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2004 Bridge Study

Several changes were made to the long-term trend assessment in 2004 to align it with best current assessment practices and with policies applicable to the NAEP main assessments. According to the new policy of the National Assessment Governing Board (NAGB), reading and mathematics are to be assessed by both the long-term trend instruments and the main NAEP instruments, but science and writing will be assessed only in main NAEP. As a result, changes were needed to remove the sets, or blocks, of questions for science and writing, which had been intermixed with the reading and mathematics blocks in the long-term trend assessment instruments.

The changes provided an opportunity to bring other aspects of the assessment up to date. Considerable progress in testing theory has been made since the late 1960s, when these assessments were first designed, and the 2004 administration provided an opportunity to bring these improvements to the long-term trend assessments.

In addition, since 1996, main NAEP assessments have been providing accommodations to allow more students with disabilities and students who were not fluent in English to participate. Traditionally, the long-term trend assessments have not provided such accommodations. However, in 2004, it was possible to provide accommodations and assess a greater proportion of students.

As a result of these changes, two assessments were given in 2004—a revised assessment that contained many changes from previous assessments, and an original assessment that was used to bridge the revised assessment to the 1999 assessment so the trend line could be continued.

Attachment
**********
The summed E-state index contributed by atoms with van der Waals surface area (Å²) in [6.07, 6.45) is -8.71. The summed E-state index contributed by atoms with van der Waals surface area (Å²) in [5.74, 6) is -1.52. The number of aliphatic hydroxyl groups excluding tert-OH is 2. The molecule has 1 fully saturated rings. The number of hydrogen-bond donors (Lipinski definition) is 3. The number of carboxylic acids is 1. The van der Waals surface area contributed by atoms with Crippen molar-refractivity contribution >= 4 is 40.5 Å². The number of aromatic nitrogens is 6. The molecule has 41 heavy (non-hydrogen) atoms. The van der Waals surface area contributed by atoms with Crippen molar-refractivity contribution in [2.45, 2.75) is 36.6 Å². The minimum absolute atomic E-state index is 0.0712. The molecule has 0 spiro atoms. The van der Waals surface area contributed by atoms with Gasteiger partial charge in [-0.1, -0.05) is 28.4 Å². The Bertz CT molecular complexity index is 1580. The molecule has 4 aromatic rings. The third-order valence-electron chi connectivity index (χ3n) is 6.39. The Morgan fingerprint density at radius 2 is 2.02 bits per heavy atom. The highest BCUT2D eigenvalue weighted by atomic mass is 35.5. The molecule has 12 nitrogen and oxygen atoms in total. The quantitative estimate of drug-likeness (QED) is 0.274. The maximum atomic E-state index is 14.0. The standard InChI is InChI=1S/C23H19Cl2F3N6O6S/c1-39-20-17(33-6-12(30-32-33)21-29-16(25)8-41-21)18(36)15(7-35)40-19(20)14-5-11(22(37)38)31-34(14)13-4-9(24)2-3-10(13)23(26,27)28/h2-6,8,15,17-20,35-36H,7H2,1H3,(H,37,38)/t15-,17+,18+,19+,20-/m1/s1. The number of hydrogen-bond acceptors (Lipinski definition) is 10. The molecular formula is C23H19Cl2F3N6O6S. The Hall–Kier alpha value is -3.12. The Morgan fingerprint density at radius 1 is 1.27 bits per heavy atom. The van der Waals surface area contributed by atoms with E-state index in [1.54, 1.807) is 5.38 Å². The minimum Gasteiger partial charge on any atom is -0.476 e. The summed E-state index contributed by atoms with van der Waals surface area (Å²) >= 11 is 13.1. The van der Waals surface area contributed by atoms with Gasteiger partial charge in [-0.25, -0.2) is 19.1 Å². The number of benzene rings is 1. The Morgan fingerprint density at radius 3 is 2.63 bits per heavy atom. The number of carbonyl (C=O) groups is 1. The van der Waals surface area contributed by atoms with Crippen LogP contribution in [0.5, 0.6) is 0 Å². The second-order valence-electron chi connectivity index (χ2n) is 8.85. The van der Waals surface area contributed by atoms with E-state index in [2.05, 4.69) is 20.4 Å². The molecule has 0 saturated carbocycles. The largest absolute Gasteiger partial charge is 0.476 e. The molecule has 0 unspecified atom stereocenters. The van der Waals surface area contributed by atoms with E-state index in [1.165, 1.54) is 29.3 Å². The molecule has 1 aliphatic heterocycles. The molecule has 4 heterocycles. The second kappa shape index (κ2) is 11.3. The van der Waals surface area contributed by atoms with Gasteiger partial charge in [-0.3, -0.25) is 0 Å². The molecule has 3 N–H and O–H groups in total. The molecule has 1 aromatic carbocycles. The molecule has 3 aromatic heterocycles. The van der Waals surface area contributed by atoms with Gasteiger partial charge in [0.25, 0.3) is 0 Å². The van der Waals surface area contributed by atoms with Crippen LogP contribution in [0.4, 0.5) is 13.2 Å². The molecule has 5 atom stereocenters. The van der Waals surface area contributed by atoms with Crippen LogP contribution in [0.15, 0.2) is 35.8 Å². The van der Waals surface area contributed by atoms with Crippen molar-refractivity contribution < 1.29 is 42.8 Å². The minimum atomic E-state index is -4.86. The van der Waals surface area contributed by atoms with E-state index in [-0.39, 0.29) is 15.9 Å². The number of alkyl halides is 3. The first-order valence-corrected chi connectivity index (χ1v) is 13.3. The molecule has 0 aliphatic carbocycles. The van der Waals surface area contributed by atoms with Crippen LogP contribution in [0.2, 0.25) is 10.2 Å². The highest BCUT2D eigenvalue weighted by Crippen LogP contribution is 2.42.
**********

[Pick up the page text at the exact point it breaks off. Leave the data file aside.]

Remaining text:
The revised assessment included the following changes:

  • replacing outdated material;
  • eliminating blocks of items for subjects no longer reported;
  • replacing and reorganizing background questions;
  • allowing accommodations for students who needed them; and
  • changing some administrative procedures, i.e., eliminating audio-paced tapes and using assessment booklets that pertain only to a single subject.

In 2004, students were randomly assigned to take either the original assessment or the revised assessment. The original assessment replicated the instrument given in 1999 and used the same administration procedures. The revised assessment included the new items and modifications listed above.

Because of the rigorous design of the study, differences in 2004 results from the original and revised versions could be attributed solely to the inclusion of students who would have been excluded if accommodations had not been offered in the revised version. These differences were comparable to those seen when accommodations were first introduced in the main NAEP assessments. In particular, for 9-year-olds, 2004 results overall and for male students were lower in the revised assessment format than in the original format. This is consistent with expectations, given the increased inclusion in the revised assessment results of students with disabilities and English learners who otherwise would have been excluded from the assessment. It was therefore concluded that, bearing in mind the differences in the populations of students assessed (accommodated vs. not accommodated), future assessment results could be compared to those from earlier assessments based on the original version. Read a full description of the results of the bridge study in NAEP 2004 Trends in Academic Progress: Three Decades of Student Performance in Reading and Mathematics

The results reported on this website use the data from the bridge assessment to maintain trend lines across years. The modified assessment will provide the basis of comparison for all future assessments, and the bridge will link its results back to the results of the past 30 years.

Comparing the results of the revised and original assessments demonstrates that the link between the 2004 original and revised assessments successfully continues the trend line.

Last updated 21 January 2021 (AA)